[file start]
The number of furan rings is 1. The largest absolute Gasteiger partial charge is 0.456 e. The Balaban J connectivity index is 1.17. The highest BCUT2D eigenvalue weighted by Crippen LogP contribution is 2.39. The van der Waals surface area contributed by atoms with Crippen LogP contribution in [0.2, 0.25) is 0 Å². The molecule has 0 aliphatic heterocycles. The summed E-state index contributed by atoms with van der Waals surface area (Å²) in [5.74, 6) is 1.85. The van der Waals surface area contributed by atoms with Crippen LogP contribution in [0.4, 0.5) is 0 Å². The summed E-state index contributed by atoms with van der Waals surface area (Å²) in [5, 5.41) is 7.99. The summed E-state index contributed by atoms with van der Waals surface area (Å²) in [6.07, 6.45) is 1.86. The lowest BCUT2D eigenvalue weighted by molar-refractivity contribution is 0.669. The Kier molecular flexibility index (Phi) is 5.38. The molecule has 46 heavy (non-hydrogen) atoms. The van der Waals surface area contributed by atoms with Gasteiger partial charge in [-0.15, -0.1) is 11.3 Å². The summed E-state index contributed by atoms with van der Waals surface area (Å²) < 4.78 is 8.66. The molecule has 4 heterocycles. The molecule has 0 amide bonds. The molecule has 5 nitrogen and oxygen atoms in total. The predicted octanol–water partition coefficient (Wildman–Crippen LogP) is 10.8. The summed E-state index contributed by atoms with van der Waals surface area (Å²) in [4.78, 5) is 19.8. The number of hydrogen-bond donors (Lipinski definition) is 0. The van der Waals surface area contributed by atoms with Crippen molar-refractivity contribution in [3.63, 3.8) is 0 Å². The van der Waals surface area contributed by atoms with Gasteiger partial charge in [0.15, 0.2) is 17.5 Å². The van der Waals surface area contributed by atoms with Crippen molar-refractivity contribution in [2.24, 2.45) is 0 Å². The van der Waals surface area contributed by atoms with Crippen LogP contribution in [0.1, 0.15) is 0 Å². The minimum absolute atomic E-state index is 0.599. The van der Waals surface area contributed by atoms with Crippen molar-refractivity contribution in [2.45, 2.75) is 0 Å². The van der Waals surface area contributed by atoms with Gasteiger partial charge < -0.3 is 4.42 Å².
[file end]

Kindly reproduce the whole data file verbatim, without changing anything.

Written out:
The number of furan rings is 1. The largest absolute Gasteiger partial charge is 0.456 e. The Balaban J connectivity index is 1.17. The highest BCUT2D eigenvalue weighted by Crippen LogP contribution is 2.39. The van der Waals surface area contributed by atoms with Crippen LogP contribution in [0.2, 0.25) is 0 Å². The molecule has 0 aliphatic heterocycles. The summed E-state index contributed by atoms with van der Waals surface area (Å²) in [5.74, 6) is 1.85. The van der Waals surface area contributed by atoms with Crippen LogP contribution in [0.4, 0.5) is 0 Å². The summed E-state index contributed by atoms with van der Waals surface area (Å²) in [5, 5.41) is 7.99. The summed E-state index contributed by atoms with van der Waals surface area (Å²) in [6.07, 6.45) is 1.86. The lowest BCUT2D eigenvalue weighted by molar-refractivity contribution is 0.669. The Kier molecular flexibility index (Phi) is 5.38. The molecule has 46 heavy (non-hydrogen) atoms. The van der Waals surface area contributed by atoms with Gasteiger partial charge in [-0.15, -0.1) is 11.3 Å². The summed E-state index contributed by atoms with van der Waals surface area (Å²) < 4.78 is 8.66. The molecule has 4 heterocycles. The molecule has 0 amide bonds. The molecule has 5 nitrogen and oxygen atoms in total. The predicted octanol–water partition coefficient (Wildman–Crippen LogP) is 10.8. The summed E-state index contributed by atoms with van der Waals surface area (Å²) in [4.78, 5) is 19.8. The number of hydrogen-bond donors (Lipinski definition) is 0. The van der Waals surface area contributed by atoms with Crippen molar-refractivity contribution in [3.63, 3.8) is 0 Å². The van der Waals surface area contributed by atoms with Gasteiger partial charge in [0.15, 0.2) is 17.5 Å². The van der Waals surface area contributed by atoms with Crippen molar-refractivity contribution in [2.24, 2.45) is 0 Å². The van der Waals surface area contributed by atoms with Crippen LogP contribution in [0.1, 0.15) is 0 Å². The minimum absolute atomic E-state index is 0.599. The van der Waals surface area contributed by atoms with Crippen molar-refractivity contribution in [2.45, 2.75) is 0 Å². The van der Waals surface area contributed by atoms with Gasteiger partial charge < -0.3 is 4.42 Å².